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Good news for Social Security, Medicare

The trust funds for Social Security and Medicare will last a year longer than previously estimated, trustees said Monday. That means 2041 for the Social Security trust fund to be exhausted and 2019 for Medicare. [!]
/ Source: The Associated Press

The trust funds for Social Security and Medicare will last a year longer than previously estimated, trustees said Monday. That means 2041 for the Social Security trust fund to be exhausted and 2019 for Medicare.

In their annual report on the financial health of the government's two biggest benefit programs, the trustees said that slight reductions in projected benefit payouts and slightly higher tax collections had extended the date that Medicare is projected to be depleted.

For Social Security, the reason for the one-year extension was given as a change in technical assumptions governing how the trust fund will operate in the future.

The trustees said both programs continue to face serious financial problems with the pending retirement of 78 million baby boomers. The report for the first timed triggered a Medicare funding warning that will require President Bush to submit to Congress next year proposals for dealing with Medicare's problems.

Remedial action must be proposed next year
The Medicare funding warning is triggered any time two consecutive trustees reports conclude that the amount of general revenue needed to finance Medicare will top 45 percent of the program's outlays. The trustees first made that determination last year.

It will require Bush to propose remedial action early next year. While Congress must consider the proposals, it is not required to act on them.

Lobbying groups for senior citizens have decried the warning mechanism, which was added to Medicare with passage of the prescription drug benefit in 2003.

They contend that it is no more harmful for Medicare to receive more than 45 percent of its funding from general revenue than for other government programs to receive 100 percent funding from general revenue. The other sources of Medicare funding are payroll taxes and insurance premiums.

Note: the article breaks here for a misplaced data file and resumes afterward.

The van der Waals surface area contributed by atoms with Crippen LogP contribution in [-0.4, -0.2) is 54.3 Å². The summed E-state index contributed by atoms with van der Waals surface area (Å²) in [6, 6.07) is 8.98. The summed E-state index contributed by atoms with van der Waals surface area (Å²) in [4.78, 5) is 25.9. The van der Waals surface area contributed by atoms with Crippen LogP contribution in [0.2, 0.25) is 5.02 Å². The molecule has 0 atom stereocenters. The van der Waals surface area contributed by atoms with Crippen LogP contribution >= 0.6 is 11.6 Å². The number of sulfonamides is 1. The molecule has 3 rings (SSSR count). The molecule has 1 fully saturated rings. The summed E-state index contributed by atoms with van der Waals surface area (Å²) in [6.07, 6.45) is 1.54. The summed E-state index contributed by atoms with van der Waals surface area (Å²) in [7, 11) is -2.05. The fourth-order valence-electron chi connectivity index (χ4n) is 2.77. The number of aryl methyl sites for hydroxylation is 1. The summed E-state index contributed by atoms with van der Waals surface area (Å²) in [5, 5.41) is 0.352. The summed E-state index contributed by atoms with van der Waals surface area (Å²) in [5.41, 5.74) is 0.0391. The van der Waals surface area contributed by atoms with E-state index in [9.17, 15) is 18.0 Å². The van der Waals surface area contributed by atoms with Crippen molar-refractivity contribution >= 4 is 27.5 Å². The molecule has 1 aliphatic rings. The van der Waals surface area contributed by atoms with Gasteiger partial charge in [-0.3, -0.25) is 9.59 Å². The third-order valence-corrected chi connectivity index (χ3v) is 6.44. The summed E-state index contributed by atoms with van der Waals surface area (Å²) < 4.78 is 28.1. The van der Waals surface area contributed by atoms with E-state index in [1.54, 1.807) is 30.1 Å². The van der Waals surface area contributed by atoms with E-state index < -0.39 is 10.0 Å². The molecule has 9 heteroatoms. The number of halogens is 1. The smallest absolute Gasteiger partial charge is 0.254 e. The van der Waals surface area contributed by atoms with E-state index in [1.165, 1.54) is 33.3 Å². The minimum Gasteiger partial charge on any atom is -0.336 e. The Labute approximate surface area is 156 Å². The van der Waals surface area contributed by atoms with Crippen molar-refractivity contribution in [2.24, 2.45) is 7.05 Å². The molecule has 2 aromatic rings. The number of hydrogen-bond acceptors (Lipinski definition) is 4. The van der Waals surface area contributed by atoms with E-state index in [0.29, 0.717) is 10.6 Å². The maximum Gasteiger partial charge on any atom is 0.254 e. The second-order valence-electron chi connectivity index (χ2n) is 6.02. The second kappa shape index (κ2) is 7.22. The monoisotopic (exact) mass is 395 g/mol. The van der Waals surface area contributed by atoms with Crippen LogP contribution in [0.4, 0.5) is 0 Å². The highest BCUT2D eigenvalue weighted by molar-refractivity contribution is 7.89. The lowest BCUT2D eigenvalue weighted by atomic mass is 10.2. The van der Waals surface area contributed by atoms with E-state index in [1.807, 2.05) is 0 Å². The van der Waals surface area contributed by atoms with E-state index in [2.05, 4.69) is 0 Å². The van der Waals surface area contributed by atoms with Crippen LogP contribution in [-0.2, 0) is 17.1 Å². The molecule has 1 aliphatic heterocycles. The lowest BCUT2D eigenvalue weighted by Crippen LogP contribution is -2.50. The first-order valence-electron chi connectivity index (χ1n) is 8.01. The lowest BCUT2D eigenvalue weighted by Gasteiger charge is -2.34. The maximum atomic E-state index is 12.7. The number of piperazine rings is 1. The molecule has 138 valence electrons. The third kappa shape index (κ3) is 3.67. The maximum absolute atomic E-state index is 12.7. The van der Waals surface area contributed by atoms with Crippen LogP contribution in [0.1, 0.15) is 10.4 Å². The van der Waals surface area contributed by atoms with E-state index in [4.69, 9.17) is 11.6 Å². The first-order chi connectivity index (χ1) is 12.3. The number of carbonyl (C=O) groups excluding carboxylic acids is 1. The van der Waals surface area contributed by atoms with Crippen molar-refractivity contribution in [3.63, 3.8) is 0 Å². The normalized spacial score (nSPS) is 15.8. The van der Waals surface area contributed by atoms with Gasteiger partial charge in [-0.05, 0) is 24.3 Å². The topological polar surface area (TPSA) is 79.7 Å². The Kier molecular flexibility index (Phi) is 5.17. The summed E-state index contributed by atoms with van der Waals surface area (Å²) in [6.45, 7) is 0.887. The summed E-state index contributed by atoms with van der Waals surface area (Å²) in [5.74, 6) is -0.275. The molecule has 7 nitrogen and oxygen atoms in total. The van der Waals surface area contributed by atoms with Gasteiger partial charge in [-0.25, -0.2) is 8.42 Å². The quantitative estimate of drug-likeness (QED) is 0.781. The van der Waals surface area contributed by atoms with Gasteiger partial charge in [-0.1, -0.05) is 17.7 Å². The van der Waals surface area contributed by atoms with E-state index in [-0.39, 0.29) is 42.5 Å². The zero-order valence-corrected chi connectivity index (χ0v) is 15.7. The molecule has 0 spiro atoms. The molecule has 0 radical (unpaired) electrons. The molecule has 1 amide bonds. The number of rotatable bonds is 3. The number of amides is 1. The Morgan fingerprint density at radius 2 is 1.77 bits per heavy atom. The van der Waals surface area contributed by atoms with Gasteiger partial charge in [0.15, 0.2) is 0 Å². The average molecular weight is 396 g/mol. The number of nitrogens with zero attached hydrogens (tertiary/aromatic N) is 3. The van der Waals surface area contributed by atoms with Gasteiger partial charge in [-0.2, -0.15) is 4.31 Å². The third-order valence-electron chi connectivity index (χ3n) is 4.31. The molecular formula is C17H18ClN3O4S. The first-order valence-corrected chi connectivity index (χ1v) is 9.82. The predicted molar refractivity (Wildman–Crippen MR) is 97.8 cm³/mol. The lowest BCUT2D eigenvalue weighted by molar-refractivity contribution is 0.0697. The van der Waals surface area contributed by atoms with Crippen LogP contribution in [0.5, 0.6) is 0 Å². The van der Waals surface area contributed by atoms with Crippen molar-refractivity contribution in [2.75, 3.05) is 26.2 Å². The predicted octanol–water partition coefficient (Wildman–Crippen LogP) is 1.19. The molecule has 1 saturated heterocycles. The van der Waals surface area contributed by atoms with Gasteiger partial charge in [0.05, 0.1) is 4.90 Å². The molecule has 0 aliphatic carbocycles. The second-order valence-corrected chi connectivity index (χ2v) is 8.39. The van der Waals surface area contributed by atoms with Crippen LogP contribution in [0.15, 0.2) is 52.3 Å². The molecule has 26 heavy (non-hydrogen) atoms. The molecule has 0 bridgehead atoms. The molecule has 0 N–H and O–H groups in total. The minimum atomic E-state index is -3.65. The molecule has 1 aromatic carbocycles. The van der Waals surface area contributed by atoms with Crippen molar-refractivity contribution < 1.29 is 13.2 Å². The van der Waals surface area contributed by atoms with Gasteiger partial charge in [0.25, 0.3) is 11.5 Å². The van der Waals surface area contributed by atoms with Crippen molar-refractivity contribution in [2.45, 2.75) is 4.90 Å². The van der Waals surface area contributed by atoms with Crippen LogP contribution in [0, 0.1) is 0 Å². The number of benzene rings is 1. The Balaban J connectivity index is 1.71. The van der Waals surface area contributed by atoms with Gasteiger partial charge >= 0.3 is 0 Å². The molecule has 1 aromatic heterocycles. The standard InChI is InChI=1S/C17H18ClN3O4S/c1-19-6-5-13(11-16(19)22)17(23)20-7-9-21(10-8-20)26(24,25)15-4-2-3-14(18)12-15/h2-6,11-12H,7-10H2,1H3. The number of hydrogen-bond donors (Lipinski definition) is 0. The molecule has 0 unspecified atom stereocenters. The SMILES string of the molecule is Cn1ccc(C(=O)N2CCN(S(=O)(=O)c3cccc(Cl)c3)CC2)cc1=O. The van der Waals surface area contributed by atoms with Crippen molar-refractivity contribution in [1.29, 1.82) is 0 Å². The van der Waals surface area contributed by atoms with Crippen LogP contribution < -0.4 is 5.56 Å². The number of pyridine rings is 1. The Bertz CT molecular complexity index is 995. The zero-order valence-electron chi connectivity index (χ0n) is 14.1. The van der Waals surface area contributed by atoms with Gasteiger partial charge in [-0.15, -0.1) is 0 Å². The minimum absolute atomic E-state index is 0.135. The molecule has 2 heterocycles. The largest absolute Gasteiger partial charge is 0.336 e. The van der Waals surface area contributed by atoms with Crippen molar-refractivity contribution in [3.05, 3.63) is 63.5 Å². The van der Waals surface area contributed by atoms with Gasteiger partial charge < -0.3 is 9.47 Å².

Bush once vowed to make overhaul of Social Security the top domestic priority of his second term. However, the proposal he put forward in 2005 to deal with the funding shortfall by creating personal savings accounts for younger workers went nowhere in Congress.

Need for action
The trustees said that 2017, just a decade from now, is the date that Social Security will begin paying out more in benefits than it collects in payroll taxes.

For Medicare, the date when benefit payouts exceed tax collections is expected to occur this year.

Treasury Secretary Henry Paulson, who has engaged in months of talks with members of Congress, said the new report underscored a need for action.

"If we do not take action soon to reform Social Security and Medicare, the coming demographic bulge will jeopardize the programs' ability to support people who depend on them," Paulson said in releasing the report. "Reform is needed and time is of the essence."

Paulson is one of three Bush Cabinet members who serve on the six-member panel of trustees for the two benefit programs.

As in past reports, the trustees warned that the financial situation facing Medicare is more dire than Social Security because of the rapid increase in health care costs.

No signs of progress
The administration hoped Paulson, the former head of investment giant Goldman Sachs, would be able to revive Bush's stalled overhaul effort when he was tapped for the Cabinet post last year.

While Democrats and Paulson's aides say discussions are still under way, there have been no signs of progress after months of behind-the-scenes talks. Paulson has begun to sound less positive about the chances for a breakthrough.

In an interview last week, he said that if his effort doesn't succeed, he hopes the discussions will at least lay the groundwork for success after this administration leaves office.

With Democrats in control of Congress and Bush mired in an unpopular war, the president's political influence has been greatly reduced.

Some analysts said even the next president may decide to push entitlement reform into a second term, when the rising costs of baby boomer retirements are expected to send federal budget deficits soaring.